Book Review: Murder Knocks Twice by Susanna Calkins

Murder Knocks Twice

Susanna Calkins

Speakeasy Mystery #1

April 30, 2019

Murder Knocks Twice by Susanna Calkins is the first mystery in a captivating new series that takes readers into the dark, dangerous, and glittering underworld of a 1920s Chicago speakeasy.

Murder Knocks Twice by Susanna Calkins, the first in a new series set in Prohibition-era Chicago, takes the reader inside the world of an illegal 1920s nightclub ruled by Chicago’s mobsters.

We experience the club for the first time through the eyes of Gina, a new cigarette girl at the Third Door Club. Gina plunges into this strange new world, equal parts entranced and wary, needing the money, and willing to overlook the illegality and potential danger:

Ned led Gina down three steps, turned to the right, and stopped. Following him, Gina was about to make a cutting remark about booze in a basement but the words died on her lips when she found herself on a balcony of sorts, overlooking a vast and unexpectedly beautiful room. “Oh” was all she could muster, as she gaped in amazement…

 

Great chandeliers hung from a patterned tin ceiling, casting enough light for Gina to easily see the world below. About fifteen mostly empty oak tables were arranged around a wooden dance floor, a grand piano toward the back of the room. A long ornately paneled bar with dozens of colored bottles and glasses ran the length of the room, with five framed mirrors catching and reflecting the lights. Two red upholstered love seats were positioned against a richly paneled wall, and a set of plush purple chairs was in another corner, where the original brick of the basement could still be seen. A portrait of Mussolini was mounted on one end of the bar, and a framed painting of a nude woman stepping from a bath was positioned at the others.

From the beginning, it’s clear that Gina has good reason to be concerned about the pitfalls of her new job. It seems glamorous, with good money behind it, but there’s an undercurrent of death beneath it, as Gina was hired to replace Dorrie, a woman who was murdered across town, but likely dead as a result of her connections to the Third Door. And Gina soon finds herself in the middle of another murder mystery, one that hits much closer to home.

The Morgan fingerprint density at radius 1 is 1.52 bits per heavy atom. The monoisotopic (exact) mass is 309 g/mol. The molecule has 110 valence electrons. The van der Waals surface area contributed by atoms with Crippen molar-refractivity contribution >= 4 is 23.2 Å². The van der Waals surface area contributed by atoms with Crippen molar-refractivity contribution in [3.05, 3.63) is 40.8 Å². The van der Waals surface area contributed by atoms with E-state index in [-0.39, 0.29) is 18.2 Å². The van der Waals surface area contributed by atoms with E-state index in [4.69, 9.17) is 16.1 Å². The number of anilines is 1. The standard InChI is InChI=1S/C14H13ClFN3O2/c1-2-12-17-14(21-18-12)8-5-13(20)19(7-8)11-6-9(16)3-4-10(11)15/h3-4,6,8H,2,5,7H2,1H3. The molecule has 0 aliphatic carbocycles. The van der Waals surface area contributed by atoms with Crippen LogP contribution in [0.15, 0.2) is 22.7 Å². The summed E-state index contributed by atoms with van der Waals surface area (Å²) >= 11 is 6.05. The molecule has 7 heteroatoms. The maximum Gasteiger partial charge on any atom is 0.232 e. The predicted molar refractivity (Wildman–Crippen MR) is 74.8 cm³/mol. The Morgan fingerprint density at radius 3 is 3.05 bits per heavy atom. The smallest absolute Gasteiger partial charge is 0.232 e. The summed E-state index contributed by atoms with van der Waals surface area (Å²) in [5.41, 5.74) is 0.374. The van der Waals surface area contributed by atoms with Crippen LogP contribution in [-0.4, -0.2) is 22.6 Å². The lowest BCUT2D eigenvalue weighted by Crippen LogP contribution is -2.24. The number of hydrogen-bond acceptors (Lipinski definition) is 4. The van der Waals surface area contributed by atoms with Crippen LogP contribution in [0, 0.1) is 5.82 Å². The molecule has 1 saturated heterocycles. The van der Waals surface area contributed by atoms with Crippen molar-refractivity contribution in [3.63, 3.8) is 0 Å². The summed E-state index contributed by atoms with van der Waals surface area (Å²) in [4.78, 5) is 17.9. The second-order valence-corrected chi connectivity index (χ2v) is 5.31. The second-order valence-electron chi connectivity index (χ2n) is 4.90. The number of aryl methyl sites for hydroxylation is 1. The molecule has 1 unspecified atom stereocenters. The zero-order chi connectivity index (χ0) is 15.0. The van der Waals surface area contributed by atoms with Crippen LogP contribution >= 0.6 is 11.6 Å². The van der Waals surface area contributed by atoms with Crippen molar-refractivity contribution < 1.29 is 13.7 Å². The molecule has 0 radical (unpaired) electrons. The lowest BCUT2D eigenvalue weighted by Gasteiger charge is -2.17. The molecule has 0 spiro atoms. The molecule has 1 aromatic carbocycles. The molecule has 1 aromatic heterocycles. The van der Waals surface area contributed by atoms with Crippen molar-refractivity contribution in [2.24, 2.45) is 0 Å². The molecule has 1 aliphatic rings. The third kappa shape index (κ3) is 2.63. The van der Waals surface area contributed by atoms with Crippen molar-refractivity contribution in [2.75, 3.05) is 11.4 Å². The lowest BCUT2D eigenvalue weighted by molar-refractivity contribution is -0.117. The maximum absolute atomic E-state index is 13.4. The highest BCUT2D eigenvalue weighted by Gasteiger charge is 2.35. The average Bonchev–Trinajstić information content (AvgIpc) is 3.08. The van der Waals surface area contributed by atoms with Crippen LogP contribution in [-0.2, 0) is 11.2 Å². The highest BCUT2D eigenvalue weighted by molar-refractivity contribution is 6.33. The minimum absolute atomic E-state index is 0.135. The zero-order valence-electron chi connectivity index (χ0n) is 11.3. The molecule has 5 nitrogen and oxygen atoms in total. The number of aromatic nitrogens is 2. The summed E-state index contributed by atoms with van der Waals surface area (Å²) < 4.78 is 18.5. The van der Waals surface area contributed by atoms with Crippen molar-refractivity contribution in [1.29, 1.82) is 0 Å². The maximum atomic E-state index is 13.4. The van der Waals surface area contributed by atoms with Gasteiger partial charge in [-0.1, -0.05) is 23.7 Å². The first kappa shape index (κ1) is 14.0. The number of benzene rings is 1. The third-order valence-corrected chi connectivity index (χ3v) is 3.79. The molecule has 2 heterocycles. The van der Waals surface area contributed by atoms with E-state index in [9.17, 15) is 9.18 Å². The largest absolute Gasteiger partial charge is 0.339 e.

Meanwhile, she must learn how to charm the patrons without letting them get too handsy and navigate the undercurrents of jealousy and competitiveness among the other waitresses/dancers, who view her as the interloper who may take their jobs.

Yet, Gina’s curiosity is her most prominent trait, and she’s driven to find answers to all her questions, especially when the second murder occurs, quite literally, in front of her, leaving only her with the vital clue to solving the mystery.

To say more would be spoiling the plot for the reader.

Murder Knocks Twice is filled with the flavor of this era of Chicago, and I was as entranced as Gina was by the nightclub and this new world. Patrons of the Third Door include Clarence Darrow, numerous members of the police being paid to look the other way, mobsters looking for a good time, and lost souls like the Great War veteran who is dealing with his trauma by drinking away his life.